For nearly fifty years John Friedmann's writings have not just led the academic study of the discipline, but have given shape and direction to the planning profession itself.
Covering transactive planning, radical planning, the concept of the Good City, civil society, rethinking poverty and the diversity of planning cultures, this collection of Friedmann's most important and influential essays tells a coherent and compelling story about how the evolution of thinking about planning over several decades has helped to shape its practice.
With each essay given a new introduction to establish its context and importance, this is an ideal text for the study of planning theory and history.
Table of Contents
Foreword. Introduction 1. The Transactive Style of Planning (1973) 2. The Epistemology of Social Practice: A Critique of Objective Knowledge (1978) 3. Preface to The Good Society (1979) 4. The Mediations of Radical Planning (1987) 5. Rethinking Poverty: The Dis/Empowerment Model (1992) 6. The Rise of Civil Society (1998) 7. Planning Theory Revisited (1998) 8. The Good City: In Defense of Utopian Thinking (2000) 9. The Many Cultures of Planning (2005) 10. The Uses of Planning Theory: A Bibliographic Essay (2008) Epilogue: Citizen Planners in an Era of Limits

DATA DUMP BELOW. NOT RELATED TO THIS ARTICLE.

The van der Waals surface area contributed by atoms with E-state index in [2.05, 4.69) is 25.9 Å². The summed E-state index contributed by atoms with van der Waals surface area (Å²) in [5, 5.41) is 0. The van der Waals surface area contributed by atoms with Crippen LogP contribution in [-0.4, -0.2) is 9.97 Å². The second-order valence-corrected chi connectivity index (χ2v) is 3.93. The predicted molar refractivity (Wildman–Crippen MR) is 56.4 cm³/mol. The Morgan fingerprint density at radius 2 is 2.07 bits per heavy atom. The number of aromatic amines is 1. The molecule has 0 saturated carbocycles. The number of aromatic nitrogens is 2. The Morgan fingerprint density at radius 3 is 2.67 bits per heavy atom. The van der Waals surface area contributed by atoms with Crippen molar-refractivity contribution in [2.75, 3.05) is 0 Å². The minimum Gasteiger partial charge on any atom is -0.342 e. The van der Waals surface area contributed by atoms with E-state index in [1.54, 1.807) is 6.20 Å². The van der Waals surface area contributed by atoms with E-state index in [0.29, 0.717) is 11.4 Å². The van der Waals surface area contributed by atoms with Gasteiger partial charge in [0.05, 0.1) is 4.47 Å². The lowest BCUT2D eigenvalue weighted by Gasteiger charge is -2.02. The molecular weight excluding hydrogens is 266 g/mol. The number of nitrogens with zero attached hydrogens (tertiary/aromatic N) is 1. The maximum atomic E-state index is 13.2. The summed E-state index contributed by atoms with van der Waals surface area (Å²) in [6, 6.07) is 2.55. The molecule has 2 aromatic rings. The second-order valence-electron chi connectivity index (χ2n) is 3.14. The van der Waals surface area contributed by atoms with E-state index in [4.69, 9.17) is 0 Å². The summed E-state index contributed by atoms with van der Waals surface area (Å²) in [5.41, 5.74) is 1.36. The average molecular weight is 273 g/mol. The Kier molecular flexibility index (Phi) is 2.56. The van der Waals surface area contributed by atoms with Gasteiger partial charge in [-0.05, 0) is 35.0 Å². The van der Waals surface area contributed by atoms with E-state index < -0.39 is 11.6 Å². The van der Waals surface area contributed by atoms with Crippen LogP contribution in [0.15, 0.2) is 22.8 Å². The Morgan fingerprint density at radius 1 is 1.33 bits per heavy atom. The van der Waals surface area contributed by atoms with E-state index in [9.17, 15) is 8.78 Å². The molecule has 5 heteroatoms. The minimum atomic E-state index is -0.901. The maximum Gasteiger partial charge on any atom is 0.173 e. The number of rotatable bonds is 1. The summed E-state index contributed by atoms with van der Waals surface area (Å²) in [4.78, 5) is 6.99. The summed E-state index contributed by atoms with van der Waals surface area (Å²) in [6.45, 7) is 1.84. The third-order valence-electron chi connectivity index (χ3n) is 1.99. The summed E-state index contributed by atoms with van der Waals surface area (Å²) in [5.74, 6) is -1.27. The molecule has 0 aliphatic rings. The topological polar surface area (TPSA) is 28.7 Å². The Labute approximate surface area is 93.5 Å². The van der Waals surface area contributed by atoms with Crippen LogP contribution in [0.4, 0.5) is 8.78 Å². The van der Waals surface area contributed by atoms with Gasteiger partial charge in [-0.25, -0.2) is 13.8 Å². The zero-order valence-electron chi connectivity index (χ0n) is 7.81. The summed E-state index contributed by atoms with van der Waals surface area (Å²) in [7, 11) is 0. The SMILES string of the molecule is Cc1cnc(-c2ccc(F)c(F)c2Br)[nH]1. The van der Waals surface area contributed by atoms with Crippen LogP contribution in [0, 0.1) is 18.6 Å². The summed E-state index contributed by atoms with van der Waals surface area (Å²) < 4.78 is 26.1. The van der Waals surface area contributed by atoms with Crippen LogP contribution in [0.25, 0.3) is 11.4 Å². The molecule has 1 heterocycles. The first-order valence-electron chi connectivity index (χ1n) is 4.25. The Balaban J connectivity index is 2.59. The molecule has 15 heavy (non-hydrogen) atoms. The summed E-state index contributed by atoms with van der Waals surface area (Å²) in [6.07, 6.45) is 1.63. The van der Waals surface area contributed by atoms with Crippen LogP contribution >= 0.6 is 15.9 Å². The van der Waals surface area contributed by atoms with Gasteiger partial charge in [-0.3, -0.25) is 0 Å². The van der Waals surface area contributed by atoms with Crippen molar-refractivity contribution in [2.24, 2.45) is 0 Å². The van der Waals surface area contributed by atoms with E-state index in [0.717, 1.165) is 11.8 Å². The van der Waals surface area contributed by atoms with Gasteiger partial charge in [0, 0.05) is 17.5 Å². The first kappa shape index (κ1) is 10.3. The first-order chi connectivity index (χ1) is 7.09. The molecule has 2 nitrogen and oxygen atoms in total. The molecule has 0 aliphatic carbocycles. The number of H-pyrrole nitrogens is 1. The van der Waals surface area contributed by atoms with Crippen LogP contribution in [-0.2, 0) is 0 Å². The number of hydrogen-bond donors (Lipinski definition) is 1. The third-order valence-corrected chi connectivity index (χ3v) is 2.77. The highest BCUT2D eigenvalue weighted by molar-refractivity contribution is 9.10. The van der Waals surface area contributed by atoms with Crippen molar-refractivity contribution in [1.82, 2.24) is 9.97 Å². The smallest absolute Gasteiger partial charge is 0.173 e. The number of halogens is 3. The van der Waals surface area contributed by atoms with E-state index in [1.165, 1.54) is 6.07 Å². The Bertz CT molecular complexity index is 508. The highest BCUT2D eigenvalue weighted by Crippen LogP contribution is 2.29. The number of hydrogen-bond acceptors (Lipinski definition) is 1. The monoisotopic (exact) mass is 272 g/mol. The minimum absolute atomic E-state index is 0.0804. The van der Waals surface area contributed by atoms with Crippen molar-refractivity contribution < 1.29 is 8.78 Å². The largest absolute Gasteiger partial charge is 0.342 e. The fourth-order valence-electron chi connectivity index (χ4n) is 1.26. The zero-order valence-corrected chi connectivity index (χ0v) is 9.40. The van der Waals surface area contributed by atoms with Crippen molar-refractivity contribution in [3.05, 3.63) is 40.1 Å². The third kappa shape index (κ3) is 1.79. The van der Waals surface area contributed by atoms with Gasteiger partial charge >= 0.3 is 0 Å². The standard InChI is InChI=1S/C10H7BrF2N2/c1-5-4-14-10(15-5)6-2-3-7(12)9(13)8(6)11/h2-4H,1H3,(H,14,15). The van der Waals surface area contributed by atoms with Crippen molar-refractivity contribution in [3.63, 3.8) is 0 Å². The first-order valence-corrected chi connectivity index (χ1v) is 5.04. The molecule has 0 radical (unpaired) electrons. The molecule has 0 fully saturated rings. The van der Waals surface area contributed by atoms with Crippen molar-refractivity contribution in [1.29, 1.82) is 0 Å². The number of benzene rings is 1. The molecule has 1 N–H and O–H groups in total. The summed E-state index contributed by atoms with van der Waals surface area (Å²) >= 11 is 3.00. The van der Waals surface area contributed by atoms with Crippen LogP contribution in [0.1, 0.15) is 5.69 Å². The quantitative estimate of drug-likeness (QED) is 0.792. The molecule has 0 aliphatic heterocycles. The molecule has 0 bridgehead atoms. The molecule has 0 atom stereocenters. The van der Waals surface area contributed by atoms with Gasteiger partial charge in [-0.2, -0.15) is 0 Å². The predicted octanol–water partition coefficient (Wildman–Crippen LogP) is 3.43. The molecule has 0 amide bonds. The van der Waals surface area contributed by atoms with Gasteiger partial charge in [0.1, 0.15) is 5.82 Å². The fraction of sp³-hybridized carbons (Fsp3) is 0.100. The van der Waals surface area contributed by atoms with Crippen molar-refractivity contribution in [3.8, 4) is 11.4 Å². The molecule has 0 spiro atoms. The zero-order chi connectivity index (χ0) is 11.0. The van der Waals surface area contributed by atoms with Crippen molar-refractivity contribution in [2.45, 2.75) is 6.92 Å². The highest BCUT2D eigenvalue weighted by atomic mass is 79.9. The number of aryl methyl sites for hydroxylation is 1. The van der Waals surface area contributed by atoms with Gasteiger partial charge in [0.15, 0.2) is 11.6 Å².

John Friedmann is Professor Emeritus in the School of Public Affairs at UCLA and an Honorary Professor in the School of Community and Regional Planning at the University of British Columbia. Internationally recognized for his path-breaking work on regional development and planning, he holds honorary doctorates from the University of Dortmund and the Pontifical Catholic University in Santiago, Chile. In 2006 he received the first UN-Habitat Lecture Award for lifetime achievement.